Lots of fun yesterday at the fund-raising event for the Raw Milk Network of the Northeast Organic Farming Association. Delicious home-cooked food (egg nog, quiches, salad, an array of homemade desserts) and wonderful people (more on that in a bit).
Cliff Hatch, owner of Upinngil Farm, which hosted the event, gave the 25 or so participants a tour of the farm, with its 20 cows, who graze on some 20 acres of lush pasture. He told us how he’s gradually expanded over the last ten years from two cows that were just supplying his family and a few friends with raw milk to a thriving operation.
The center of the operation has become a small farm store, where he sells raw milk along with cheeses, kefir cultures, and other such goodies. It’s become a replacement for the town’s general store, which closed a few years back. A cute train that runs near the ceiling (pictured below) keeps the children entertained. He’s done it all without taking on the risks of debt.
The attendees included raw dairy and cheese producers, veterinarians, a student, another journalist. Cliff had lots of heads nodding when he observed at the end of his tour: “It’s crazy to think that we can’t milk seven cows safely. It’s not that complicated. To say that it’s inherently dangerous is like an argument from the Middle Ages.”
Following my talk, about the challenges dairy farmers face with regulators, there were lots of questions about my take on the regulatory process, and the wide gap between regulators and raw milk dairies/consumers. I pointed out that, despite the signs of a renewed crackdown in Wisconsin and Georgia, there have been some signs of thawing, of a new understanding of some of the issues. One example I used was my posting on the recent series on the Marler blog about pasteurized vs unpasteurized milk, which acknowledged the differences between raw milk from conventional dairies and raw milk intended to be sold raw. A number of the attendees were skeptical about my effort to see the raw milk glass as half full rather than half empty.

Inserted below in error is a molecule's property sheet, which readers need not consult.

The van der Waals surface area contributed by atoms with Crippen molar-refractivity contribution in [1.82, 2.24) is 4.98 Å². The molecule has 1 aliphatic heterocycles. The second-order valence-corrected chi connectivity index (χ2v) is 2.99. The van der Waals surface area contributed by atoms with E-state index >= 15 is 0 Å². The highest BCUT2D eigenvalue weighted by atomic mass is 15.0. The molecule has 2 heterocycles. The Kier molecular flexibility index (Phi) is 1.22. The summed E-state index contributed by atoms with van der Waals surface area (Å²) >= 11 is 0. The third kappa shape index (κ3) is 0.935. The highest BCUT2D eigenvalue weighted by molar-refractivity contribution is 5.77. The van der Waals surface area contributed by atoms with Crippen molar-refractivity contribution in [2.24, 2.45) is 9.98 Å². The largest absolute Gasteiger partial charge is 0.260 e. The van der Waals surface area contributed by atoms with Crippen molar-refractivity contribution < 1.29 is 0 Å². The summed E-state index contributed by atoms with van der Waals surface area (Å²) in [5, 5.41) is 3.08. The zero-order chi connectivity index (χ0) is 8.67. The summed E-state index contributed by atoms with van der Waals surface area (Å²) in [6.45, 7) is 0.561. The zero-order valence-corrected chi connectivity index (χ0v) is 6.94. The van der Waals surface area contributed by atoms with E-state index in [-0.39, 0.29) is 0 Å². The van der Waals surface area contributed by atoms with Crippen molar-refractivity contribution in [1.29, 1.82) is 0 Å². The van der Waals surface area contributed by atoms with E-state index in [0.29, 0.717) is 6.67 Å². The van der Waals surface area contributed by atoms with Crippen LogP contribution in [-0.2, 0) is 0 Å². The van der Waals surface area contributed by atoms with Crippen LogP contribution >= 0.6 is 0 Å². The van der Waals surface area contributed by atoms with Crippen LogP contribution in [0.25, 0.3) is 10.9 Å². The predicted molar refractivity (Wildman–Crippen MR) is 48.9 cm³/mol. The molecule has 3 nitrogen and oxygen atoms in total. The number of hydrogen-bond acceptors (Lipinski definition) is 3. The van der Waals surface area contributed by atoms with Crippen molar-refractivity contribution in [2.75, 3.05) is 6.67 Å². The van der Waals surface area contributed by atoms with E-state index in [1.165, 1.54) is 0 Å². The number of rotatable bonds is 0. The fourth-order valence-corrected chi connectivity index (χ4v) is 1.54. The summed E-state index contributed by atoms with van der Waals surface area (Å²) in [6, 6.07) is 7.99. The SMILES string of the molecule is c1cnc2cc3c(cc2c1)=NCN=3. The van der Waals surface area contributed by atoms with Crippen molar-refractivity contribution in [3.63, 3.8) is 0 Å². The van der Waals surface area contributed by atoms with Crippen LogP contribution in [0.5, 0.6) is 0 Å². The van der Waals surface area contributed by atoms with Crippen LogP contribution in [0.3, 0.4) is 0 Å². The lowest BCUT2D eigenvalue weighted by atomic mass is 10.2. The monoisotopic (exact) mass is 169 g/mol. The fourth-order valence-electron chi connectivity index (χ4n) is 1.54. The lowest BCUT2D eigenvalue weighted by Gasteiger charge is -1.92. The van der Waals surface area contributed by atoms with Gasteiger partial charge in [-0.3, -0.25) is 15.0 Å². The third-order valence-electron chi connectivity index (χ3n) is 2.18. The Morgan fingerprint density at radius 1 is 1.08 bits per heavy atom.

Then I leave the session, and see this cute posting on the Marler blog, saying I deny the existence of illnesses from raw milk, and I have to think the skeptical attendees have a point.
Sylvia Gibson took the words right out of my mouth in her comment following my previous post: “Wow, David, Must have missed the post where YOU said raw milk outbreaks do NOT happen.”
The exchange between Lykke and Sylvia that follows Sylvia’s observation are insightful as well in highlighting the communication problems over raw milk safety. You think you’ve said something conciliatory, and the other side hears it as hedging. You think you’ve said something positive, and the other side hears it as negative.
But getting back to the Marler blast, I’ve said it more times than I like to count, most recently in connection with the Wisconsin illnesses, that people can become ill from raw milk. Now, Bill Marler knows I’ve said that. So you have to ask the question: Why would he choose to ignore my statements that completely contradict his headline?
I think there are a number of issues, one of which is what the illnesses that have occurred, or may have occurred, really signify. Do they signify a serious health problem? I say no. Do they signify that some raw dairies could do a better job of producing clean milk? Very possibly. The dairy owners I’ve met are nearly unanimous in their desire to produce clean safe milk, and work very hard to do that. Yet I’ve argued as well that state agriculture departments and public health authorities could help on this score by providing assistance and guidance, instead of harassing and fighting to shut down raw dairies.
I discuss at some length in my upcoming book the realities of the safety and regulatory issues. It’s not simple stuff.
Unfortunately, it all gets back to my contention that the disagreements about raw milk have much less to do with public health than they have to do with politics. When you are fighting a political battle, you try to paint your opponents as extremists. If they try to adopt a more conciliatory approach, you work extra hard to portray them as extremists.
Being reasonable and flexible means dealing with nuance and complexity. If you are against such reasonableness, then you try hard to keep things simple, and simplistic.